The New Zealand falcon/ kārearea is a spectacular bird, capable of flying at speeds over 100 km/h and catching prey larger than itself.
Kārearea breed in a wide variety of habitats from the coast to above the tree line and can be spotted around the Mounga. However they are often mistaken for the common Australasian Harrier which are regularly seen feeding on road-kill – check out the hints below to help tell them apart.
Being a relatively small bird (a similar size to a magpie) the kārearea generally preys on small to medium sized birds. It can take prey as large as pheasants and hares though, and is known as the most gutsy falcon species in the world.
Like all falcons, it does not build a nest. Rather, they lay their eggs into a small scrape in the dirt, on a small bluff or in a tree epiphyte. They are well known for protecting their nest by attacking intruders, including humans, with aggressive dive-bombing strikes to the head. Keep an ear out for a ‘kek kek kek’ from high above it as this is the warning sound when defending their territory.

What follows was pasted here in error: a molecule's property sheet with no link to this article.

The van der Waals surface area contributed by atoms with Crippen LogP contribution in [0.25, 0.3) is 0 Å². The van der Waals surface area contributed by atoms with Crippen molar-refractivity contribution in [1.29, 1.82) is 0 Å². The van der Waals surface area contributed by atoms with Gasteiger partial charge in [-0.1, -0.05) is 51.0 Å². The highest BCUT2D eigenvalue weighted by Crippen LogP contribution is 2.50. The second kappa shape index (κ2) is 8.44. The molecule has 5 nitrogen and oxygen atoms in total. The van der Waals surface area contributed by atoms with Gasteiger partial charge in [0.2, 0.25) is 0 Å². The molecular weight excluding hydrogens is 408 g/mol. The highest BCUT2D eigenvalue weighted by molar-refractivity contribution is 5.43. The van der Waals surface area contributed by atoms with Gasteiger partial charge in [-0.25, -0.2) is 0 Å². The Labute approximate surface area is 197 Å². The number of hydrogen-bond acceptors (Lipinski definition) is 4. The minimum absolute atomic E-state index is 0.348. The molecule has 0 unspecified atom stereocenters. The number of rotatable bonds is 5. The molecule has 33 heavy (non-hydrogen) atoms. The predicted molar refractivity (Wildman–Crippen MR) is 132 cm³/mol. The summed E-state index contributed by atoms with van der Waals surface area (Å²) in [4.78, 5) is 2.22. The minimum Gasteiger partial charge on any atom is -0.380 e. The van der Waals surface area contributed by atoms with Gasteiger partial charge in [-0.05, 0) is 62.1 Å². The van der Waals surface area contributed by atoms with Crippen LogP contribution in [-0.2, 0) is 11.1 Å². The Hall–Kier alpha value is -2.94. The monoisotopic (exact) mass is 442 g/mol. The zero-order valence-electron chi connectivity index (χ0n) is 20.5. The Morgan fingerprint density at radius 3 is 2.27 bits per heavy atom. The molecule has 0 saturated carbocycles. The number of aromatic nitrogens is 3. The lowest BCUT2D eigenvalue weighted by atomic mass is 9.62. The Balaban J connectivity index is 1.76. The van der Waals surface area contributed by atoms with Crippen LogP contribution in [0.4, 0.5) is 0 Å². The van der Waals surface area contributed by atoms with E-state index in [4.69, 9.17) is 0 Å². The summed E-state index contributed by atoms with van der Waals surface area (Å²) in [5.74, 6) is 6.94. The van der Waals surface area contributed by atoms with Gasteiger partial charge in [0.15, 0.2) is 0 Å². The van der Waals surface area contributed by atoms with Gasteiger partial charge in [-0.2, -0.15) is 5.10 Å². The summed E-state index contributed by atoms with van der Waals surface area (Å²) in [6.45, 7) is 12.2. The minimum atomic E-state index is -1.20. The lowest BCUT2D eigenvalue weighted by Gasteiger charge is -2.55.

Here are some handy ways to tell falcon/ kārearea and Australasian harriers apart:
- The falcon is usually seen in active hunting flight, chasing small birds with rapid wing beats; whereas the harrier is mostly seen gliding over the ground searching for carrion and small prey
- Harriers glide with wings set in a shallow V-shape and rock slightly in the changing air currents. Falcons glide with a very flat wing either very close to the ground trying to surprise prey, or very high in the sky as they survey their surroundings
- Harriers are often seen feeding on road-kill. Falcons almost exclusively take live prey and are very rarely seen on the side of the road
- Harriers have a large 1 metre wingspan and stand around 50cm tall. Falcons have a much shorter wingspan and are much smaller
- Falcons and harriers differ in their plumage and coloration